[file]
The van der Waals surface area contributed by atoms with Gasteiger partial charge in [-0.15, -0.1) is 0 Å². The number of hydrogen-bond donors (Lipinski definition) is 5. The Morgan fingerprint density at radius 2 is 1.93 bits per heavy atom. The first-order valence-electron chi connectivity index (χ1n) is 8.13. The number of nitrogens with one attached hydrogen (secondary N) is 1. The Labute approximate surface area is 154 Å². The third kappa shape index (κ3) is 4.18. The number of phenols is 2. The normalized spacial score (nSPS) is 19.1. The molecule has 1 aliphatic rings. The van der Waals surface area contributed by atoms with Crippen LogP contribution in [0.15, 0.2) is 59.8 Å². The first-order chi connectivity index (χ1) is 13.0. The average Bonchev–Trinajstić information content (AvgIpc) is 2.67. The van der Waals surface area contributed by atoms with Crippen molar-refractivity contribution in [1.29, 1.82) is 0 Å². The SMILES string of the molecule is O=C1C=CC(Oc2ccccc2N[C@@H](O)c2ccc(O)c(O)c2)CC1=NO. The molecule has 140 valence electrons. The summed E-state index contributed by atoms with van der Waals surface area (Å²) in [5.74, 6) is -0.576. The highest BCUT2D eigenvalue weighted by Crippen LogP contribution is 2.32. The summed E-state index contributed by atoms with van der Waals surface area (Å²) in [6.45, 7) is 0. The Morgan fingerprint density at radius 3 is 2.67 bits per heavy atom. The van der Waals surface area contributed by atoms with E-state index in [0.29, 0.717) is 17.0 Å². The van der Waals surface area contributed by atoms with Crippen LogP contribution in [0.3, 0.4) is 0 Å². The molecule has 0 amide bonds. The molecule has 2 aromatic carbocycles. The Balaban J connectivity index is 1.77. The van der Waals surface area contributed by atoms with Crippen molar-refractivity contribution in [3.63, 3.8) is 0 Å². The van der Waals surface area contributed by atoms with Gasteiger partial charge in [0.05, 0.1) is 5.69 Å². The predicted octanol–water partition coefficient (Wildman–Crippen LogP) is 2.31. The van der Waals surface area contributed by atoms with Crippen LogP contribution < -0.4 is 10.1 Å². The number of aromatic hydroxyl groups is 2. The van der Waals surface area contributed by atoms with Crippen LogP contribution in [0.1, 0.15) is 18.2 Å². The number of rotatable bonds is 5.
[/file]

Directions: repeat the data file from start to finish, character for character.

The van der Waals surface area contributed by atoms with Gasteiger partial charge in [-0.15, -0.1) is 0 Å². The number of hydrogen-bond donors (Lipinski definition) is 5. The Morgan fingerprint density at radius 2 is 1.93 bits per heavy atom. The first-order valence-electron chi connectivity index (χ1n) is 8.13. The number of nitrogens with one attached hydrogen (secondary N) is 1. The Labute approximate surface area is 154 Å². The third kappa shape index (κ3) is 4.18. The number of phenols is 2. The normalized spacial score (nSPS) is 19.1. The molecule has 1 aliphatic rings. The van der Waals surface area contributed by atoms with Crippen LogP contribution in [0.15, 0.2) is 59.8 Å². The first-order chi connectivity index (χ1) is 13.0. The average Bonchev–Trinajstić information content (AvgIpc) is 2.67. The van der Waals surface area contributed by atoms with Crippen molar-refractivity contribution in [1.29, 1.82) is 0 Å². The SMILES string of the molecule is O=C1C=CC(Oc2ccccc2N[C@@H](O)c2ccc(O)c(O)c2)CC1=NO. The molecule has 140 valence electrons. The summed E-state index contributed by atoms with van der Waals surface area (Å²) in [5.74, 6) is -0.576. The highest BCUT2D eigenvalue weighted by Crippen LogP contribution is 2.32. The summed E-state index contributed by atoms with van der Waals surface area (Å²) in [6.45, 7) is 0. The Morgan fingerprint density at radius 3 is 2.67 bits per heavy atom. The van der Waals surface area contributed by atoms with E-state index in [0.29, 0.717) is 17.0 Å². The van der Waals surface area contributed by atoms with Crippen LogP contribution in [0.3, 0.4) is 0 Å². The molecule has 0 amide bonds. The molecule has 2 aromatic carbocycles. The Balaban J connectivity index is 1.77. The van der Waals surface area contributed by atoms with Crippen molar-refractivity contribution in [3.63, 3.8) is 0 Å². The van der Waals surface area contributed by atoms with Gasteiger partial charge in [0.05, 0.1) is 5.69 Å². The predicted octanol–water partition coefficient (Wildman–Crippen LogP) is 2.31. The van der Waals surface area contributed by atoms with Crippen LogP contribution < -0.4 is 10.1 Å². The number of aromatic hydroxyl groups is 2. The van der Waals surface area contributed by atoms with Crippen LogP contribution in [0.1, 0.15) is 18.2 Å². The number of rotatable bonds is 5.